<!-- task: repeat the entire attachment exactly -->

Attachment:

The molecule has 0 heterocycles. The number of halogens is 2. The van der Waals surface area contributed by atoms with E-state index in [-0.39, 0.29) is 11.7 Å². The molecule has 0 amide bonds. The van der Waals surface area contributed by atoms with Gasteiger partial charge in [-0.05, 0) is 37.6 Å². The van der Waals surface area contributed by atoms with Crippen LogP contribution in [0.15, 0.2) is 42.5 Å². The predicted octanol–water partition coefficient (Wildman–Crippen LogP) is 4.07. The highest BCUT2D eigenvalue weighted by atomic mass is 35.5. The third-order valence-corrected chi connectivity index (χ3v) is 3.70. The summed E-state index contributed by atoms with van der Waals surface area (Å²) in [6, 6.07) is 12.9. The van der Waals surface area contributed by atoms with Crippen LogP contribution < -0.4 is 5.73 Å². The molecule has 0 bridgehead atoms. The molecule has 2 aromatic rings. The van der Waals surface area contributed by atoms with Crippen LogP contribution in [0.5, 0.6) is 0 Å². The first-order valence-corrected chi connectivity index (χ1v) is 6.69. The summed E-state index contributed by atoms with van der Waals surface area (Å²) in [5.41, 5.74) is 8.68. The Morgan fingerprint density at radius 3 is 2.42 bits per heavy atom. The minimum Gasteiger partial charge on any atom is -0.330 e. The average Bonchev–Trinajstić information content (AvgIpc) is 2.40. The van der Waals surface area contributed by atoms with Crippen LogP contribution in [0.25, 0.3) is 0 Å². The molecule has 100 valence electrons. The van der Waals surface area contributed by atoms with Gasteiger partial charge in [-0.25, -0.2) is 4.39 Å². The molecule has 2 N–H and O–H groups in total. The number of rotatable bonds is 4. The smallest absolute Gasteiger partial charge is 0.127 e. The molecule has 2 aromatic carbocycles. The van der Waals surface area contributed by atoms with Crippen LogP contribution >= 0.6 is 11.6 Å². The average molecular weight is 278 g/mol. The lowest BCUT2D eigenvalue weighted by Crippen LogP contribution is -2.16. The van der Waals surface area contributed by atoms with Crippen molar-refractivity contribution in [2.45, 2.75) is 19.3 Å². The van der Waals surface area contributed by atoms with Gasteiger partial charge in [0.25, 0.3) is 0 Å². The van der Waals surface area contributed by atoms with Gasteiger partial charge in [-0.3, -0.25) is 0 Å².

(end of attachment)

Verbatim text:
The molecule has 0 heterocycles. The number of halogens is 2. The van der Waals surface area contributed by atoms with E-state index in [-0.39, 0.29) is 11.7 Å². The molecule has 0 amide bonds. The van der Waals surface area contributed by atoms with Gasteiger partial charge in [-0.05, 0) is 37.6 Å². The van der Waals surface area contributed by atoms with Crippen LogP contribution in [0.15, 0.2) is 42.5 Å². The predicted octanol–water partition coefficient (Wildman–Crippen LogP) is 4.07. The highest BCUT2D eigenvalue weighted by atomic mass is 35.5. The third-order valence-corrected chi connectivity index (χ3v) is 3.70. The summed E-state index contributed by atoms with van der Waals surface area (Å²) in [6, 6.07) is 12.9. The van der Waals surface area contributed by atoms with Crippen LogP contribution < -0.4 is 5.73 Å². The molecule has 0 bridgehead atoms. The molecule has 2 aromatic rings. The van der Waals surface area contributed by atoms with Crippen LogP contribution in [0.5, 0.6) is 0 Å². The first-order valence-corrected chi connectivity index (χ1v) is 6.69. The summed E-state index contributed by atoms with van der Waals surface area (Å²) in [5.41, 5.74) is 8.68. The Morgan fingerprint density at radius 3 is 2.42 bits per heavy atom. The minimum Gasteiger partial charge on any atom is -0.330 e. The average Bonchev–Trinajstić information content (AvgIpc) is 2.40. The van der Waals surface area contributed by atoms with Crippen LogP contribution in [0.25, 0.3) is 0 Å². The molecule has 100 valence electrons. The van der Waals surface area contributed by atoms with Gasteiger partial charge in [-0.25, -0.2) is 4.39 Å². The molecule has 2 N–H and O–H groups in total. The number of rotatable bonds is 4. The smallest absolute Gasteiger partial charge is 0.127 e. The molecule has 2 aromatic carbocycles. The van der Waals surface area contributed by atoms with Crippen LogP contribution >= 0.6 is 11.6 Å². The average molecular weight is 278 g/mol. The lowest BCUT2D eigenvalue weighted by Crippen LogP contribution is -2.16. The van der Waals surface area contributed by atoms with Crippen molar-refractivity contribution in [2.45, 2.75) is 19.3 Å². The van der Waals surface area contributed by atoms with Gasteiger partial charge in [0.25, 0.3) is 0 Å². The van der Waals surface area contributed by atoms with Gasteiger partial charge in [-0.3, -0.25) is 0 Å².